Entrepreneurs are truly mad scientists. Not only do they bend that fine line between genius and insanity, they often use the scientific method that we all learned in elementary school. Whether they know it or not, most businesses observe a problem, create a hypothesis, test it, gain results, and conclude findings.
From the classroom to the customer
This connection between the scientific method and the process of starting a company became clear to me in college, when I took an entrepreneurship class that enabled everyone to get into the entrepreneurial mindset. Our first project in class was to start a venture. We had to form a team, spend $20 at the scrapbook store, and create a product that people would be willing to buy. In short, we had no idea what we were doing.
After playing around with a few ideas, we found some blankets lying around and decided to rent them for people to keep warm during football games or waiting in line to go to the bar. Even though the product wasn’t innovative, the idea and convenience provided value, as we knew from our own experience.
In the fall, Ann Arbor gets really cold, especially at night. When anyone one of us would go out we would find ourselves wishing for something to keep us warm. This was the first step of the scientific method in which we observed the problem.
The next thing that we did was asked a few people who usually go to football games, or the bar whether they would rent a blanket at a certain price. From asking our primary market to whom we would rent, we then tried it out. This is Customer Discovery; where we collected our information to formulate our hypothesis.
After our team tested our hypothesis, we started to adjust how much we would charge, and where we would offer our services. This helped to optimize our venture so that we could maximize our earnings opportunities. It was crucial that our team continually learn from some of the changes that we would make: what we learned from the changes is the difference between profit or loss.
Once we had all the information from testing our hypothesis and adjustments, we were able to come to some conclusions about our venture. Just like a scientist, we learned from what we tried and decided what to do with what we learned. While it may seem a stretch, the scientific method is actually a transferable method to starting a real company.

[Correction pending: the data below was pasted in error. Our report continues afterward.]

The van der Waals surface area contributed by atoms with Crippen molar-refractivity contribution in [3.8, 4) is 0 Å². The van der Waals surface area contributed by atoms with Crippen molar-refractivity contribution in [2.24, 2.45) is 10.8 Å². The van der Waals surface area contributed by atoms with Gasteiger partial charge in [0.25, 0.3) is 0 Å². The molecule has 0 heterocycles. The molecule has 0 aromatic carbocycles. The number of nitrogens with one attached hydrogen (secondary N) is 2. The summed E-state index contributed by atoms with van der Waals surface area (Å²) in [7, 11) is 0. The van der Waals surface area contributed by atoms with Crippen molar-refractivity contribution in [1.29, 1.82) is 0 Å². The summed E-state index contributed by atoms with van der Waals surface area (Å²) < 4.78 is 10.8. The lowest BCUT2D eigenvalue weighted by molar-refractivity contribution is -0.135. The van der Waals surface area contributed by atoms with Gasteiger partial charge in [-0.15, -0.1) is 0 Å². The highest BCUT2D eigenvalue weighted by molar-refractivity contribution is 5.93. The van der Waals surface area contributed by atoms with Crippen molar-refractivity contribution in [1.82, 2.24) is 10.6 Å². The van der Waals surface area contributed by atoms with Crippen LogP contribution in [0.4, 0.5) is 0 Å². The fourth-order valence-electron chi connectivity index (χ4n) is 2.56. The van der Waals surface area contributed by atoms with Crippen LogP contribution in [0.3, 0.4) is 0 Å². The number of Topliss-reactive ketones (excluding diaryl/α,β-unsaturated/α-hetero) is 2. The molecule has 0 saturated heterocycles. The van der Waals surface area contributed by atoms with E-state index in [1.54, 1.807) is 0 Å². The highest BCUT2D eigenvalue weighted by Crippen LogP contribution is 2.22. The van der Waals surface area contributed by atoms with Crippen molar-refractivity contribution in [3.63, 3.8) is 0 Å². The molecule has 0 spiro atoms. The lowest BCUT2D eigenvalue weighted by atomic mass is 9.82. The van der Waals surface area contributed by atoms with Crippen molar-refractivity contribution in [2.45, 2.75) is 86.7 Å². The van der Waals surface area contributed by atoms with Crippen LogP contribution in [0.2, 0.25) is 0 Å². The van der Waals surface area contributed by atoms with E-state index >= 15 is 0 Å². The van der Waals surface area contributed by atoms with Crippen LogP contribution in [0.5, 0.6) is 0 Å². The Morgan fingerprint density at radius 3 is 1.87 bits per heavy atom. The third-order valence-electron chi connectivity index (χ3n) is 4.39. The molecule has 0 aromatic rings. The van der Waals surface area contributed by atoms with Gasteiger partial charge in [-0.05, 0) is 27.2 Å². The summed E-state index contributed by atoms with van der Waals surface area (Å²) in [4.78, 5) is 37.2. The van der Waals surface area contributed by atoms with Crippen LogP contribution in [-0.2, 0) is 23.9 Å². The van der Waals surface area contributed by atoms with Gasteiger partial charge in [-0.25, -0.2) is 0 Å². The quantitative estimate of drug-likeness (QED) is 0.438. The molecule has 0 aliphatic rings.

Customer discovery as your hypothesis and your observation
Many in the entrepreneurial space talk about customer discovery. From experience, it is one of the most under-looked, undervalued aspects of starting a business. It starts with questions: What do you see? What do you hear, feel, taste, and smell in your environment? From what you observe, what is annoying? What are some things that you wished were better?
Once you have answered these questions, start to ask if this is exclusive to you, or inclusive to others. From this first step of customer discovery, you will be able to determine whether the problem is worth pursuing to solve. If about 15-20 people share the same problem, chances are there might be a market for the problem that you observed. If they don’t, the problem might not be worth pursuing.
However, if it is worth solving, go further. Try to understand who are these people who face the same problem that you observed. Keep in mind that the people you discovered to share the problem are critical to the success of your venture.
Prototyping as your question and your test
From what you learned about the problem that you and many others face, you will start the work of creating the solution. In the “tech entrepreneurial” world, this is your MVP: Minimum Viable Product.
Your MVP is your first product that addresses the problem but before you start creating the solution you have to ask more questions to determine the actual solution. How are you going to create the product/service? Is it possible to create given the resources? Is it still worth pursuing?
When you have answered these questions and you know what your product/service is and how you are going to do it, then you put it to the test. The only way to really know if your solution has value to those that share the problem is by observing whether or not it works.
Methods, results, and conclusions!
What did you learn from your MVP? What did you observe? Did the MVP work as expect? Why? These are critical questions to ask after you’ve put your solution to the test. From what you learn you will have to make that decision to decide whether to continue with it, tweak it, or do something completely different.
When we finished our first project our instructor shared with us that as an entrepreneur it feels weird to be called one. That more than anything he is a scientist. This is because that although entrepreneurs and scientists may exist in different worlds, they both use similar processes to solve problems. In many ways, entrepreneurs and scientists are one of the same.
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